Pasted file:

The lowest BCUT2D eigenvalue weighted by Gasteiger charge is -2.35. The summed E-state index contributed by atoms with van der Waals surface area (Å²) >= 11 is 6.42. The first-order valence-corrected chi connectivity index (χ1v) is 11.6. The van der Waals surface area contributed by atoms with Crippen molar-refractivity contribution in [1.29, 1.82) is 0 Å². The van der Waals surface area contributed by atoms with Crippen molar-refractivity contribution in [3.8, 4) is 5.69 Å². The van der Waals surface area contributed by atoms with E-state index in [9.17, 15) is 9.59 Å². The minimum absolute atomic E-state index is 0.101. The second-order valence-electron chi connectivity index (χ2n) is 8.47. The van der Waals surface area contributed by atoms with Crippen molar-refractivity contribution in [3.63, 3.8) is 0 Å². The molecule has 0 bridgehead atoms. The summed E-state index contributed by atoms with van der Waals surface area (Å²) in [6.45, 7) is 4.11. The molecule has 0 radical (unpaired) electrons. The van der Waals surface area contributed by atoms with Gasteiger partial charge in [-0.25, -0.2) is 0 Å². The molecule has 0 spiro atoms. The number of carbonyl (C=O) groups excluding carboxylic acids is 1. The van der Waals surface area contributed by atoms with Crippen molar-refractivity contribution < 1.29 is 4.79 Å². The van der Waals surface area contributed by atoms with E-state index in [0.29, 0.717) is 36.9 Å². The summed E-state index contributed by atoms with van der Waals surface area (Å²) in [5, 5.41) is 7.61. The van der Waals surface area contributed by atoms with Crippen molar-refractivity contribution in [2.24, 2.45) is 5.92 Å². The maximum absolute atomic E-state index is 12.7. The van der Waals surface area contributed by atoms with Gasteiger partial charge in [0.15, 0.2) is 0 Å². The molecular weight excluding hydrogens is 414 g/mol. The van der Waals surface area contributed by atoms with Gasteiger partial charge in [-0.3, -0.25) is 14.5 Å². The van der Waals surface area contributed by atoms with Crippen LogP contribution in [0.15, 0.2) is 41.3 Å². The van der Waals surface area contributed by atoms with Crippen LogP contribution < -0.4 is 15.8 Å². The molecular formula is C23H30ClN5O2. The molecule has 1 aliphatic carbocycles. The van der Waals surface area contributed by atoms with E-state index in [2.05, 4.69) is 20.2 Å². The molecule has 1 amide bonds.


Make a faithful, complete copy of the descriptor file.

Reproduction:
The lowest BCUT2D eigenvalue weighted by Gasteiger charge is -2.35. The summed E-state index contributed by atoms with van der Waals surface area (Å²) >= 11 is 6.42. The first-order valence-corrected chi connectivity index (χ1v) is 11.6. The van der Waals surface area contributed by atoms with Crippen molar-refractivity contribution in [1.29, 1.82) is 0 Å². The van der Waals surface area contributed by atoms with Crippen molar-refractivity contribution in [3.8, 4) is 5.69 Å². The van der Waals surface area contributed by atoms with E-state index in [9.17, 15) is 9.59 Å². The minimum absolute atomic E-state index is 0.101. The second-order valence-electron chi connectivity index (χ2n) is 8.47. The van der Waals surface area contributed by atoms with Crippen molar-refractivity contribution in [3.63, 3.8) is 0 Å². The molecule has 0 bridgehead atoms. The summed E-state index contributed by atoms with van der Waals surface area (Å²) in [6.45, 7) is 4.11. The molecule has 0 radical (unpaired) electrons. The van der Waals surface area contributed by atoms with Gasteiger partial charge in [-0.25, -0.2) is 0 Å². The molecule has 0 spiro atoms. The number of carbonyl (C=O) groups excluding carboxylic acids is 1. The van der Waals surface area contributed by atoms with Crippen molar-refractivity contribution < 1.29 is 4.79 Å². The van der Waals surface area contributed by atoms with E-state index in [0.29, 0.717) is 36.9 Å². The summed E-state index contributed by atoms with van der Waals surface area (Å²) in [5, 5.41) is 7.61. The van der Waals surface area contributed by atoms with Crippen molar-refractivity contribution in [2.24, 2.45) is 5.92 Å². The maximum absolute atomic E-state index is 12.7. The van der Waals surface area contributed by atoms with Gasteiger partial charge in [0.15, 0.2) is 0 Å². The molecular weight excluding hydrogens is 414 g/mol. The van der Waals surface area contributed by atoms with Gasteiger partial charge in [-0.3, -0.25) is 14.5 Å². The van der Waals surface area contributed by atoms with Crippen LogP contribution in [0.15, 0.2) is 41.3 Å². The van der Waals surface area contributed by atoms with Crippen LogP contribution < -0.4 is 15.8 Å². The molecular formula is C23H30ClN5O2. The molecule has 1 aliphatic carbocycles. The van der Waals surface area contributed by atoms with E-state index in [2.05, 4.69) is 20.2 Å². The molecule has 1 amide bonds.